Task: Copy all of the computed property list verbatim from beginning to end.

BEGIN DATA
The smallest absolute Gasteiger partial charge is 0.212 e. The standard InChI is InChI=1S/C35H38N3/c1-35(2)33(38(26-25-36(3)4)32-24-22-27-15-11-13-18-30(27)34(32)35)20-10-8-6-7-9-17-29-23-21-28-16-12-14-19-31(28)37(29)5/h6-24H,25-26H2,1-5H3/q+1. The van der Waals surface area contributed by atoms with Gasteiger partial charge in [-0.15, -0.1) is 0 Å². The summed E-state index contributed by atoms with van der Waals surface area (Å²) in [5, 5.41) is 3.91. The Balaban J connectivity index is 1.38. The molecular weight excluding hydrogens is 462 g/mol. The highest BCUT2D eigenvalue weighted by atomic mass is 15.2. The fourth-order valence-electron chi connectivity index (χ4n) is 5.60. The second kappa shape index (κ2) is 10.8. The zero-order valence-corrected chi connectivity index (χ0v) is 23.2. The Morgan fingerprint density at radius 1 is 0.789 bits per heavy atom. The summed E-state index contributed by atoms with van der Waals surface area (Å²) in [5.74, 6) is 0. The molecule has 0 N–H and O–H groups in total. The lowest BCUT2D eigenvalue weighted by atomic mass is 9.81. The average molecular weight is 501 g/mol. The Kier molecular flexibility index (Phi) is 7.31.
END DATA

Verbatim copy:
The smallest absolute Gasteiger partial charge is 0.212 e. The standard InChI is InChI=1S/C35H38N3/c1-35(2)33(38(26-25-36(3)4)32-24-22-27-15-11-13-18-30(27)34(32)35)20-10-8-6-7-9-17-29-23-21-28-16-12-14-19-31(28)37(29)5/h6-24H,25-26H2,1-5H3/q+1. The van der Waals surface area contributed by atoms with Gasteiger partial charge in [-0.15, -0.1) is 0 Å². The summed E-state index contributed by atoms with van der Waals surface area (Å²) in [5, 5.41) is 3.91. The Balaban J connectivity index is 1.38. The molecular weight excluding hydrogens is 462 g/mol. The highest BCUT2D eigenvalue weighted by atomic mass is 15.2. The fourth-order valence-electron chi connectivity index (χ4n) is 5.60. The second kappa shape index (κ2) is 10.8. The zero-order valence-corrected chi connectivity index (χ0v) is 23.2. The Morgan fingerprint density at radius 1 is 0.789 bits per heavy atom. The summed E-state index contributed by atoms with van der Waals surface area (Å²) in [5.74, 6) is 0. The molecule has 0 N–H and O–H groups in total. The lowest BCUT2D eigenvalue weighted by atomic mass is 9.81. The average molecular weight is 501 g/mol. The Kier molecular flexibility index (Phi) is 7.31.